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Low-code/no-code development platforms allow enterprise developers and citizen developers to create web or mobile apps without writing code line by line. With the ability to drag and drop application components and connect them, anyone in the organization can create an application suited to their needs.
As CIOs work to build their technology stacks, it’s not surprising that many are embracing low-code/no-code platforms to maximize output within their organizations. Gartner estimates that by 2024, low-code will account for more than 65% of application development activity.
With digital transformation top of mind, the benefits of low-code/no-code often lie in the fact that you can empower citizen developers who have little to no development skills. But can experienced developers benefit from low-code/no-code as well?
To get some high-level insights, I asked several DevOps Institute ambassadors for their opinions. Here’s what they had to say.
One of the benefits of low-code/no-code is that it allows your developers to accelerate deployment and reduce IT backlogs. With low-code specifically, you can use code that is less tailored to actions, creating a stronger impact.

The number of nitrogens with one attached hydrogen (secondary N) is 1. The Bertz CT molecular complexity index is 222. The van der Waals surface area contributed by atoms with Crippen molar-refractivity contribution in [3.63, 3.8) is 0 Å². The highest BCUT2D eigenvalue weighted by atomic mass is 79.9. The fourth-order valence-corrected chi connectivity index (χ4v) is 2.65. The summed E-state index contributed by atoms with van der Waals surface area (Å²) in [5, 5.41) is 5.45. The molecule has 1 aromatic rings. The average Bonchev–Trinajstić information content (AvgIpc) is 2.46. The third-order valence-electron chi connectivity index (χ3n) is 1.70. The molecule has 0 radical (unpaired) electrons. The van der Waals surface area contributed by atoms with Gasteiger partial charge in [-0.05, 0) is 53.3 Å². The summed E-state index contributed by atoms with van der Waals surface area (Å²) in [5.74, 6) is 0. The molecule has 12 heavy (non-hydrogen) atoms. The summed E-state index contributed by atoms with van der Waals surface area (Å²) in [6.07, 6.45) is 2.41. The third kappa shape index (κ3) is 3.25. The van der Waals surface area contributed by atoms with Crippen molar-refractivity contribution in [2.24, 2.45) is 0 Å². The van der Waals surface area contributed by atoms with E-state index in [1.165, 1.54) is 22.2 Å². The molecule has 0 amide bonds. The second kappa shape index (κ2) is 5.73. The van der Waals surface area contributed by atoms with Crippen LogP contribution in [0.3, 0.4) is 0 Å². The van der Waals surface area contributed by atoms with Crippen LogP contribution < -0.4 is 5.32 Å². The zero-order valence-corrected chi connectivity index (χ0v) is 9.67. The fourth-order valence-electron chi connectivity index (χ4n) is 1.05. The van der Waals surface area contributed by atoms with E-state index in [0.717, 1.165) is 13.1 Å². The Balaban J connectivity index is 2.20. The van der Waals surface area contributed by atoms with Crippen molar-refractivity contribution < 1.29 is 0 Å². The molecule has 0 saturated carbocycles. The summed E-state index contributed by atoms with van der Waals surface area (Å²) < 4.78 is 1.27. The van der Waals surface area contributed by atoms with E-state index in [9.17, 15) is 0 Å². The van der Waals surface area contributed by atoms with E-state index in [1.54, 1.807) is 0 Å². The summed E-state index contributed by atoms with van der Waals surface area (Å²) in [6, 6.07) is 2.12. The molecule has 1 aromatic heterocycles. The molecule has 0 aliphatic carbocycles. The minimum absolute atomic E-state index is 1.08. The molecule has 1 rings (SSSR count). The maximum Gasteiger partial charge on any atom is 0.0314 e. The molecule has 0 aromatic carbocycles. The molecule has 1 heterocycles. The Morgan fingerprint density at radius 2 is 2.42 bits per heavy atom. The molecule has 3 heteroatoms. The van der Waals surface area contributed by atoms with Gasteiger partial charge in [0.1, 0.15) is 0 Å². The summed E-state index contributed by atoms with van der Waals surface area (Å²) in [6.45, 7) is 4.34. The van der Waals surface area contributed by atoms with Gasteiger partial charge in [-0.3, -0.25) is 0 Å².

With many coding languages, you can start to incorporate low-code by adding in option lines and libraries as you move forward. This also allows you to align resources and developers with products and services to promote flow and eliminate waste.
As Mark Peters, technical lead at analytics provider Novetta, said, “Our agile philosophy says to maximize the amount of work not done, and low-code instances help move us” there.
Low-code may also be seen as query languages within extended databases, Peters said. While not perfect, many of the widgets in the Atlassian base for Jira and Confluence, for example, let you use query language as “small code” within the broader structure of the workflow.
Even GitLab and GitHub are using a low-code/no-code approach for developers, Peters added. “Portions of the system are done through the interface without requiring command-line interaction, and work even further to help write better code (scaling) through interaction with a no-code interface.”
When building your low-code/no-code application stack, consider gathering feedback from developers. By taking input on the application stack for the entire organization, you can better understand how to implement low-code/no-code practices and processes.
Vishnu Vasudevan, head of product engineering and development at DevOps tool provider Opsera, agrees. By bringing teams together from different business units to establish training, governance, tech stacks, and so on, “you can support and unify teams across the board.”
You can help all of these teams even further by providing a platform to orchestrate low-code and high-code implementations “through one single view that gives flexibility to the core engineering teams to modify, update, or make changes and tweaks, and then do the work,” he said.